I am minded to give the reader another anecdote (again taking care, I hope, to suppress all names and dates to prevent identification, which might irritate my Jewish readers or too greatly interest their opponents). As a younger man it was my constant pastime to linger at the bar of the House of Lords and listen to what went on there. I shall always remember one occasion when an aged Jew, who had begun life in very humble circumstances, had accumulated a great fortune and had purchased his peerage like any other, rose to speak in connection with a resolution or with a bill dealing with “aliens”—the hypocrisy of the politician, and the popular ferment against the rush of Jewish immigrants into the East End between them gave rise to that non-committal name. This old gentleman very rightly pushed all such humbug aside. He knew perfectly well that the policy was aimed at “his people”—and he called them “my people.” He knew perfectly well that the proposed change would introduce interference with their movement and would subject them to humiliation. He spoke with flaming patriotism, and I was enthralled by the intensity, vigour and sincerity of his appeal. It was a very fine performance and, incidentally (considering what the man was!), it illustrated the vast difference between his people and my own. For a life devoted to accumulating wealth, which would have killed nobler instincts in any one of us, had evidently seemed to him quite normal and left him with every appetite of justice and of love of nation unimpaired. He clinched that fine speech with the cry, “What our people want is to be let alone.” He said it over and over again. I am sure that in the audience which listened to him, all the older men felt a responsive echo to that appeal. It was the very doctrine in which they had been brought up and the very note of the great Victorian Liberal era, with its national triumphs in commerce and in arms.
Well, within a very few years the younger members of that very man’s family came out in Parliamentary scandal after scandal, appearing all in sequence one after the other—a sort of procession. They had been let alone right enough! But they had not let us alone. I ask myself, sometimes, How would it sound if some years hence any one of those descendants—having by that time been given his peerage (for they are rich men and all of them in professional politics)—should return to that cry of his ancestor and ask to be “let alone”? There would be no response then in the breasts of the contemporaries who might hear him. Manners will so much have changed in this regard that he would be interrupted. But I do not think that my hypothetical descendant of that rich old Jew is likely to make any such speech. I think that when the time comes for making it, the whole idea of “letting alone” will be quite dead.
I have quoted this old man’s speech with no invidious intention but only as an actual example of the way in which the “letting alone” of this great question breaks down. I am as familiar as any Jewish reader of mine with names that have dignified public life in the past, Jewish names, Jewish peers: and I recall in particular the honoured name of Lord Herschell to the friendship between whose nearest and my own I preserve a grateful and sacred memory.
* * * * *
But to return to the failure of the sentimental argument.
The sentimental argument fails because it involves contradictions—that is, incompatibility of fact.
Even if one had not this strictly rational principle to guide one, there is the whole of history to guide one. It is true that the pretence of common citizenship has worked now for a shorter, now for a longer, period, but never indefinitely. You always come at last to a smash. The Jew is welcomed in mediaeval Poland; he comes in vast numbers; all goes well. Then the inevitable happens and the Jew and the Pole stand apart as enemies, each accusing the other of injustice, the one crying out that he is persecuted, the other that the State is in danger by alien activity within. Spain alternatively pursued this policy, and its opposite; the whole history of Spain—the original seat of Jewish influence in Europe after the general exile—is a history of alternating attempts at the sentimental solution and a savage reaction against it: the reaction of the man, who, fighting for his life, strikes out violently in terror of death. That is the history not only of Spain but of every other country at one time or another.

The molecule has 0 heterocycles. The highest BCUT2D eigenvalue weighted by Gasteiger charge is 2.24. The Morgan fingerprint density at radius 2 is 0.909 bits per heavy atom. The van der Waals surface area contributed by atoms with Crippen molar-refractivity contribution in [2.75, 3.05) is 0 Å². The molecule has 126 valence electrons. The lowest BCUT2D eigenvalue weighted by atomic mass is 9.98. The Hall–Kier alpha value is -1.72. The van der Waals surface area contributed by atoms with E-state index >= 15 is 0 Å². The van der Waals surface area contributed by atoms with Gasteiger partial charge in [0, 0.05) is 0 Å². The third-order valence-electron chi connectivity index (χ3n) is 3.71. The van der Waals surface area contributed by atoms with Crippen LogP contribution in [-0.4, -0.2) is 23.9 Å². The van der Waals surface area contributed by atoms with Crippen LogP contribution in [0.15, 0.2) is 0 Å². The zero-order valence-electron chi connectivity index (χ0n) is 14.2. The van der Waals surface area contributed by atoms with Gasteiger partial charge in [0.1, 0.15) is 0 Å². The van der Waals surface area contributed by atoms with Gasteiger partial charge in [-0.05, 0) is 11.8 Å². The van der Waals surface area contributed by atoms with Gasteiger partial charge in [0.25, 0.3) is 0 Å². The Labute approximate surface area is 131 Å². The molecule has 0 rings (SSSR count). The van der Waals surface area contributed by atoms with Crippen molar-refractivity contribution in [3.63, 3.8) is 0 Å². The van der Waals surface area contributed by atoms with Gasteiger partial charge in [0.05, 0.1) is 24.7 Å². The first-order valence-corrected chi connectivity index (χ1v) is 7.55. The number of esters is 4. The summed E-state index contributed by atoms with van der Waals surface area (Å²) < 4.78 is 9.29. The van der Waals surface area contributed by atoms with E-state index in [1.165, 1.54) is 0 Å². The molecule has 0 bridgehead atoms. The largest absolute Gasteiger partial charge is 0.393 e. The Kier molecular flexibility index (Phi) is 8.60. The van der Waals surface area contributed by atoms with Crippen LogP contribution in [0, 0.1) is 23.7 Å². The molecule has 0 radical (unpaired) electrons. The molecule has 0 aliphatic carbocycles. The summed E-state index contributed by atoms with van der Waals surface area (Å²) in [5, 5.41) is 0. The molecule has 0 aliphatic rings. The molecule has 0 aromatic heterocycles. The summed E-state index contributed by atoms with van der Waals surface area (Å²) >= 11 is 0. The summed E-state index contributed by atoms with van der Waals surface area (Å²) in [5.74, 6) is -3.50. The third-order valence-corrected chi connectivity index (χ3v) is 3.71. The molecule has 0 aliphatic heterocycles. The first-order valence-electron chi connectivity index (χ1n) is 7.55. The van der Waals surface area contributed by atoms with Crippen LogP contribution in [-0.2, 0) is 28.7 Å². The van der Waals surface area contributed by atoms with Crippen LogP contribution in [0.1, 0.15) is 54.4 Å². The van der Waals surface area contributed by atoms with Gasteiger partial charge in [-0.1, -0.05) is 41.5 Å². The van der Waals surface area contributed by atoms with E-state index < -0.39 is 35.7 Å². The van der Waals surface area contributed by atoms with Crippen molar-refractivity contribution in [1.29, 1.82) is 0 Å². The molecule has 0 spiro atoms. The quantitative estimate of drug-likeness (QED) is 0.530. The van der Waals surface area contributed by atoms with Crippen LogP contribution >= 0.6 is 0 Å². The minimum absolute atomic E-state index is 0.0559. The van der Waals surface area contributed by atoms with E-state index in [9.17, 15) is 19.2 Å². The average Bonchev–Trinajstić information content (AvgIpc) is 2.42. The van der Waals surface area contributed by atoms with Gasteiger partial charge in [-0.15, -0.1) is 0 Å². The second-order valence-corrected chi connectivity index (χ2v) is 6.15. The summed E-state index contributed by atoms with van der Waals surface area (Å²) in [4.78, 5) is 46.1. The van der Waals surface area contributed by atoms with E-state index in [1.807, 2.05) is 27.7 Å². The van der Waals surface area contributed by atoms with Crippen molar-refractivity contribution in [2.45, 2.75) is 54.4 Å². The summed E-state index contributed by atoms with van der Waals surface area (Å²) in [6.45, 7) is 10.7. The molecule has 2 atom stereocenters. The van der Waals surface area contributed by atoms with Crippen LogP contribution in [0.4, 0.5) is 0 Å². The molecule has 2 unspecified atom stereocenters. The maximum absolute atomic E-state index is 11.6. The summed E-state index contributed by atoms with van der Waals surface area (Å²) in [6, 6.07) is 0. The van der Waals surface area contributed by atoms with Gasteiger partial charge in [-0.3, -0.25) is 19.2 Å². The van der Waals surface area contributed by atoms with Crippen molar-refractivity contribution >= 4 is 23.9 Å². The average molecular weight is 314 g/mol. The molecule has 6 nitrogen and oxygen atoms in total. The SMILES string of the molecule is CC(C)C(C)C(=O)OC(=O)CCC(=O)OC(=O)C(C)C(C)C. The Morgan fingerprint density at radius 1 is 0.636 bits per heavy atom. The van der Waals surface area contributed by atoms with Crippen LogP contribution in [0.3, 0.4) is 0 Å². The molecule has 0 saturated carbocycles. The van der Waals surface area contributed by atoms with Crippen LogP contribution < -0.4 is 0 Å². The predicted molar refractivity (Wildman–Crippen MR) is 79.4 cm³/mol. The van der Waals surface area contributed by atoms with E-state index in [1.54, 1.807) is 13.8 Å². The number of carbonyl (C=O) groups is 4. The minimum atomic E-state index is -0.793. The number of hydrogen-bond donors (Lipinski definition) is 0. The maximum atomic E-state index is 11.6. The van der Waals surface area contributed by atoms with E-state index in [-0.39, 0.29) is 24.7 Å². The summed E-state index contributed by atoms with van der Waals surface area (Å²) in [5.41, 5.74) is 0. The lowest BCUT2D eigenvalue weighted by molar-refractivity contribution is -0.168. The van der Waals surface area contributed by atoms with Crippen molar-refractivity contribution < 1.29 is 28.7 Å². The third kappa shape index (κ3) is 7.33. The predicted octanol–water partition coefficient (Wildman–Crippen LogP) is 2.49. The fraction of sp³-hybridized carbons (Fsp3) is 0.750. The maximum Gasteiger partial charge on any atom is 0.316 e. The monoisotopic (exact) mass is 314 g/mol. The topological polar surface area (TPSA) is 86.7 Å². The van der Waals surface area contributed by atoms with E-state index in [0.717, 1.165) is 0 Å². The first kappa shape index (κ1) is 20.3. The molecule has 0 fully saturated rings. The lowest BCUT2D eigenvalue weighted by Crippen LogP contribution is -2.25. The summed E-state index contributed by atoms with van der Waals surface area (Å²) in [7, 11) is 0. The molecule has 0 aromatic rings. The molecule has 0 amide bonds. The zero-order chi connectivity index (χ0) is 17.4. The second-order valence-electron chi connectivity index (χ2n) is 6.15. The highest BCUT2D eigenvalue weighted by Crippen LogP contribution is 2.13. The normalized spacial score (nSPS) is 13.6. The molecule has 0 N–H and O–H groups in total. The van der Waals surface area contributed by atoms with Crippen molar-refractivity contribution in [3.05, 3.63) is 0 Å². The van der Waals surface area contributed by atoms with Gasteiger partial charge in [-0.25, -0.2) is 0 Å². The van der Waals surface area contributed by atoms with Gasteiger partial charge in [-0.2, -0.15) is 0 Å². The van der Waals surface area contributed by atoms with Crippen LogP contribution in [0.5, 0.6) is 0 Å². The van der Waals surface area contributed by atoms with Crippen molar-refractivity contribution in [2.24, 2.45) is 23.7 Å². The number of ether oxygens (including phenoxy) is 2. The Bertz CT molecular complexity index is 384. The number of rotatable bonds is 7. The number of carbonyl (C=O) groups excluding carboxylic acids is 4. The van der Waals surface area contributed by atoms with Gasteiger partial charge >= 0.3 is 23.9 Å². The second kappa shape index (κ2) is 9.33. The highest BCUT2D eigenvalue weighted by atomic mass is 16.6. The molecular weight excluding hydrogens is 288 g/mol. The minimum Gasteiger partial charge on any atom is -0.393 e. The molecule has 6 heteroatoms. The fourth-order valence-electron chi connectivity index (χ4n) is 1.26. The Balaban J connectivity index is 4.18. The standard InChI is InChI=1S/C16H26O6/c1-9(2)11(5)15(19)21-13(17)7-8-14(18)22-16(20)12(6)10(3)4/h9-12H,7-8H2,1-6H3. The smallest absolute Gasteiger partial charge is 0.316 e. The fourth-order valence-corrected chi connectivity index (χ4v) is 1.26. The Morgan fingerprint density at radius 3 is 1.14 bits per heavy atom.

Indeed, we have before our very eyes to-day the beginning of exactly such a reaction in the West of Europe and the United States of America, and it is the presence of that reaction which has caused this book to be written. The attempt at a Liberal solution has already failed in our hands; if it had not failed there would be no more to be said, or, at any rate, we could postpone the discussion until the actual difficulty began. But we have only to look around us to see that, after these few years, this one lifetime, during which the experiment has flourished in the highest part of civilization, it is already breaking down. Everywhere the old questions are being asked, everywhere the old complaints are being raised, everywhere the old perils are reappearing. We must seek some solution, for if we fail to find it we know from the past what tragedies are in store for us both. There is a problem, a most direct and urgent problem. Once it is recognized, a solution of it is necessarily demanded.
But it is not enough to show that the mere denial of the existence of that problem—the old nineteenth century Liberal policy—was false and bound to break down. It is just as necessary, if we appreciate how practical and immediate the problem is, to state it and illustrate it from contemporary events. It is not enough to show that the attempted Liberal policy has failed. One must also, before trying to discover a solution, analyse the nature of the problem as it presents itself at the moment, and that is what I propose to do in the next chapter.